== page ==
Octopus is a staple of Spanish cooking and is found all over Spain, in restaurants and domestic kitchens alike. Not so in the UK though, where it is notorious for being bland and chewy. Properly sourced and cooked, octopus is superb. At the restaurants, we use large frozen octopuses and thaw them slowly overnight. This thawing process naturally tenderizes the flesh before cooking.
If you buy a fresh octopus, we recommend you freeze and then defrost it to guarantee tenderness. The sweet-and-sour pepper braise partners the rich, almost fatty, octopus incredibly well.
Serves 4 as a Main or 6-8 as a Tapa
1 frozen octopus (approximately 1.5 – 2kg), thawed overnight in the fridge
3 bay leaves
1 onion, peeled
10 coriander seeds
For the Peperonata:
5 large red peppers, quartered, seeds removed and finely sliced
2 red onions, peeled and finely sliced
2 cloves of garlic, peeled and chopped
10 plum tomatoes, chopped
2 bay leaves
2 springs thyme
2 tablespoons Demerara sugar
100ml Cabernet Sauvignon vinegar
Zest and juice of 1 lemon
Olive oil for cooking
Sea salt and black pepper
With a sharp knife slice the head off the octopus between the tentacles and the hard, inedible mouthpiece. Discard the head.
Place the octopus is a large saucepan, cover with cold water and add the bay leaves, onion, peppercorns and coriander seeds. Place the pan over a high heat and bring to the boil. Turn down to a simmer and skim off any impurities that rise to the top. Cook the octopus for about 1 hour or until tender. A small, sharp knife should be able to penetrate a thick part of the octopus easily. Remove the octopus from the liquid and leave to cool. You can reserve the liquid for soups or for cooking pulses with.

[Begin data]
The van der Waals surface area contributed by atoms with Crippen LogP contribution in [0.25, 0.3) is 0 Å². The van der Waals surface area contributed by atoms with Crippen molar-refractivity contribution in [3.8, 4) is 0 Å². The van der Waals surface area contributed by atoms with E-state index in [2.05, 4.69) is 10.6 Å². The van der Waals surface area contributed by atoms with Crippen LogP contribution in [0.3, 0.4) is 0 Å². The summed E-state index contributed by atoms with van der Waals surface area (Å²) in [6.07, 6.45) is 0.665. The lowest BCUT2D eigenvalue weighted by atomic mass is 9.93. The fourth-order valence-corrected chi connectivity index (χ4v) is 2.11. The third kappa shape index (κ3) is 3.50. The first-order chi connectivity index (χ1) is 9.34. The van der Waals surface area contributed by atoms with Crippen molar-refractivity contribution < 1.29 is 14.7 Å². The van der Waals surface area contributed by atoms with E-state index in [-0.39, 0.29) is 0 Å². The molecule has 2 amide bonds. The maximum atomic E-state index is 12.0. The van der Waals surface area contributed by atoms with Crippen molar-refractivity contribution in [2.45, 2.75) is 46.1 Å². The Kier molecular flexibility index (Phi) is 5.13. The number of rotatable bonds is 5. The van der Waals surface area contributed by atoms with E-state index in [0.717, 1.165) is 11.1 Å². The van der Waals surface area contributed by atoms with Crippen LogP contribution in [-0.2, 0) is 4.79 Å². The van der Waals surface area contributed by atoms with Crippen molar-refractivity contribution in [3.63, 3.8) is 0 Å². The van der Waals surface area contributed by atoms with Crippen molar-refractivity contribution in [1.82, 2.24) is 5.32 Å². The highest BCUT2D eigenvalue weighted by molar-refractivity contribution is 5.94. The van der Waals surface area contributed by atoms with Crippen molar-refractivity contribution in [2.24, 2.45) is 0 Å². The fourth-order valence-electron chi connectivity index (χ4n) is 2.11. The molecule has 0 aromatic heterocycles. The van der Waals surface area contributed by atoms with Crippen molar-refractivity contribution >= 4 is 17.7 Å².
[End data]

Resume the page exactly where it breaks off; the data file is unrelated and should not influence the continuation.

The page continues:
To make the Peperonata, heat a medium-sized saucepan over a high heat and add a lug of olive oil. Add the peppers, onions and garlic and cook for 20 minutes, stirring as you go. Next add the tomatoes, bay leaves, thyme, sugar and vinegar. Mix well before turning the heat down to medium. Continue to cook and stir, making sure nothing sticks. You want the tomatoes to cook down in to a thick, rich sauce and for the natural water to evaporate. Check for seasoning and then remove from the heat to rest. The sauce should have a rich, delicious sweet-sour flavour.
Heat a grill pan or barbecue to maximum heat. Cut the tentacles in to 2 pieces each. Rub with olive oil, salt and pepper. Grill the tentacles until crisp and lightly charred. Squeeze a little lemon juice over the tentacles and serve with the Peperonata.
Wine pairing: A crisp white from Campania in Italy. Try a Falanghina or a Greco di Tufo for a fresh match!